I read through this popular IBM doc (I see it referred quite often on the web) explaining the function of the initial RAM disk.
I hit a wall in conceptualizing how this works though.
In the doc it says
The boot loader, such as GRUB, identifies the kernel that is to be loaded and copies this kernel image and any associated initrd into memory
I'm already confused: Does it copy the entire kernel into memory or just part of it? If the entire kernel is in memory then why do we even need the initial RAM disk?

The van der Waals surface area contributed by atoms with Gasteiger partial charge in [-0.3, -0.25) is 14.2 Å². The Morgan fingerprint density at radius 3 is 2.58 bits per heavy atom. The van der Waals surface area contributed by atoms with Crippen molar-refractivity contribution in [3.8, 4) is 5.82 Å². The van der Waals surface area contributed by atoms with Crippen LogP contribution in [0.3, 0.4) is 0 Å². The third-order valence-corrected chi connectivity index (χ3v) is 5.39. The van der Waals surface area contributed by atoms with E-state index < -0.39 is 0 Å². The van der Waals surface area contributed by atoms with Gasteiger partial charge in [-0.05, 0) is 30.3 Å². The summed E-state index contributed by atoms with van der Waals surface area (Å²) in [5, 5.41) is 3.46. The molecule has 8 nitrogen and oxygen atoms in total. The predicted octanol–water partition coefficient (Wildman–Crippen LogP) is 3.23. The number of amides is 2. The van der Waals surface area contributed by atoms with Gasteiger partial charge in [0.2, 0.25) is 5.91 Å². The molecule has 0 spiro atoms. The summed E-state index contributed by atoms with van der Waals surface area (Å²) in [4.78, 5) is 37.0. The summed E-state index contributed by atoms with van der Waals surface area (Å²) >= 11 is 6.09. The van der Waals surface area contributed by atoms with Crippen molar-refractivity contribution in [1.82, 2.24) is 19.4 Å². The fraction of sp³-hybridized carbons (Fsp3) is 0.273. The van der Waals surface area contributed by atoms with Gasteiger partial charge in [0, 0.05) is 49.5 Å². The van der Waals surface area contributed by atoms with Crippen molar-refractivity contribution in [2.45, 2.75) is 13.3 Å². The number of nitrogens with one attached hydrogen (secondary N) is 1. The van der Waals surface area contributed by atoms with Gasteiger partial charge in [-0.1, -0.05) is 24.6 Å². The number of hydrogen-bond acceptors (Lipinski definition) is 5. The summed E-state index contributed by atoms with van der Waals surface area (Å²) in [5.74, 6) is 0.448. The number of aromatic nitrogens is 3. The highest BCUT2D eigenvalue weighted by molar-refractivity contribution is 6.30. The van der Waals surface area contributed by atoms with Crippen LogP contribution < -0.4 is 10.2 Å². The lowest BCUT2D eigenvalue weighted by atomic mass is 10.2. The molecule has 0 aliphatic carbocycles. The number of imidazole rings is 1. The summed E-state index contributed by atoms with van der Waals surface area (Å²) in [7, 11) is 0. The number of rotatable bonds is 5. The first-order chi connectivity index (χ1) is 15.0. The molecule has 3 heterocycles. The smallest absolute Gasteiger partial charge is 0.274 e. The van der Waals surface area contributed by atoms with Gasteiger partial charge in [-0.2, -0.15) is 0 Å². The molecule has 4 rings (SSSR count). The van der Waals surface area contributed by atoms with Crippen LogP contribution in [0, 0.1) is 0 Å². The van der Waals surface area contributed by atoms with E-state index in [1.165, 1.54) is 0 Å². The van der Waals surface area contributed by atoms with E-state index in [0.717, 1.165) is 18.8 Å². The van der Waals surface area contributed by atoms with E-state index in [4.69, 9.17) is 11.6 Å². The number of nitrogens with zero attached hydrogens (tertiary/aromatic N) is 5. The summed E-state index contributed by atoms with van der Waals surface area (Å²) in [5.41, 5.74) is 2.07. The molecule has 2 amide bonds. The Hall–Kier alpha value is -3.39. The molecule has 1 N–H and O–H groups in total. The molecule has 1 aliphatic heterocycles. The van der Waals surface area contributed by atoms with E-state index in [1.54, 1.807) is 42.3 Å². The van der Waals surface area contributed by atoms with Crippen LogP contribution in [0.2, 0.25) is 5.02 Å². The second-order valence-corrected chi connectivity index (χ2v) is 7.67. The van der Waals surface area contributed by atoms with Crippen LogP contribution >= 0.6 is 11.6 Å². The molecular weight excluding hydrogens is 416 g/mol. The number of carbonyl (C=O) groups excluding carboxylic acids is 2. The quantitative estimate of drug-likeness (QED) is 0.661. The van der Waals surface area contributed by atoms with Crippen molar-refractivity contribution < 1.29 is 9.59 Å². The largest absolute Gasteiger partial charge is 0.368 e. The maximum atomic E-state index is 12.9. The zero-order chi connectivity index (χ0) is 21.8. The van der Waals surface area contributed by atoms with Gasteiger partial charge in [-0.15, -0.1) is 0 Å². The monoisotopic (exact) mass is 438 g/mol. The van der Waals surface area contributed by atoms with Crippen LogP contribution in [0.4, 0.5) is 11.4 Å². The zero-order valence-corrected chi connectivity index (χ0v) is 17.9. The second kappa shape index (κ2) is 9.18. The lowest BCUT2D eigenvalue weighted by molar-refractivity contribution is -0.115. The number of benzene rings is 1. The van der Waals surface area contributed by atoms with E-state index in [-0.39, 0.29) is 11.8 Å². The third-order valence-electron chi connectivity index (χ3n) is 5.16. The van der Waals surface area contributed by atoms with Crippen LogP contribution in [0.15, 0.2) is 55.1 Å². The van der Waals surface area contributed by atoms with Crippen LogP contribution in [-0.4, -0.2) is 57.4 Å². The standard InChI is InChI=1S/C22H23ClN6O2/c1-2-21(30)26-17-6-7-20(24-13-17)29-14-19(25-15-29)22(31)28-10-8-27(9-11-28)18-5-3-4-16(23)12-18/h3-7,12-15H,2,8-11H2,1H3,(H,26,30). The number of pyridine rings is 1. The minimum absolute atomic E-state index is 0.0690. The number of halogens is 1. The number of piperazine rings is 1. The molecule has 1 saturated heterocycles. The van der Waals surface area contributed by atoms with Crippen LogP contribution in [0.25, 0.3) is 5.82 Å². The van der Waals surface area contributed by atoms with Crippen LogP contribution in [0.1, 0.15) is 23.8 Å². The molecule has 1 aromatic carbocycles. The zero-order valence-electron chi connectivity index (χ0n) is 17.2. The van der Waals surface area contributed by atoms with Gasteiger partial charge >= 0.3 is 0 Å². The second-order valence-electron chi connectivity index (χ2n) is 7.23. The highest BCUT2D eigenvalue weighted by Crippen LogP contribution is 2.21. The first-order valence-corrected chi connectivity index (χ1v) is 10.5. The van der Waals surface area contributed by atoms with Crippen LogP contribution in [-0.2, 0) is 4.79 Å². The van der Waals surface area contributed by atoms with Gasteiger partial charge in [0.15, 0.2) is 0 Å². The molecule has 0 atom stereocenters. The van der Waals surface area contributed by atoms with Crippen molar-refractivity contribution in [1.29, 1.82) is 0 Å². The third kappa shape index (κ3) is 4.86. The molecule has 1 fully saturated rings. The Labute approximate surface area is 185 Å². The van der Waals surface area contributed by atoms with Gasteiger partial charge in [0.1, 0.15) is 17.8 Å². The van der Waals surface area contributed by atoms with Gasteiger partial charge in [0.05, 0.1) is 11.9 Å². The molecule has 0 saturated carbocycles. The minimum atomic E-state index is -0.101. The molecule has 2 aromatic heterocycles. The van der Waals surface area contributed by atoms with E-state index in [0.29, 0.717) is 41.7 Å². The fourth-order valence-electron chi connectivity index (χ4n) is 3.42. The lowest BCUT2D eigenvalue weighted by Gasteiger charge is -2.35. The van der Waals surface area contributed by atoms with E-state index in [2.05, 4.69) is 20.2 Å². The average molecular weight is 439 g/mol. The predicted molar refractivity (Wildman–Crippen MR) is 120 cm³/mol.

I thought the purpose of initrd was to be able to have a small generalized kernel image and initrd will install the correct modules in it before the kernel image is loaded. But if the entire kernel is already in memory why do we need initrd?
That also brings up another thing that confuses me - where are the modules that get loaded into the kernel located? Are all the kernel modules stored inside initrd?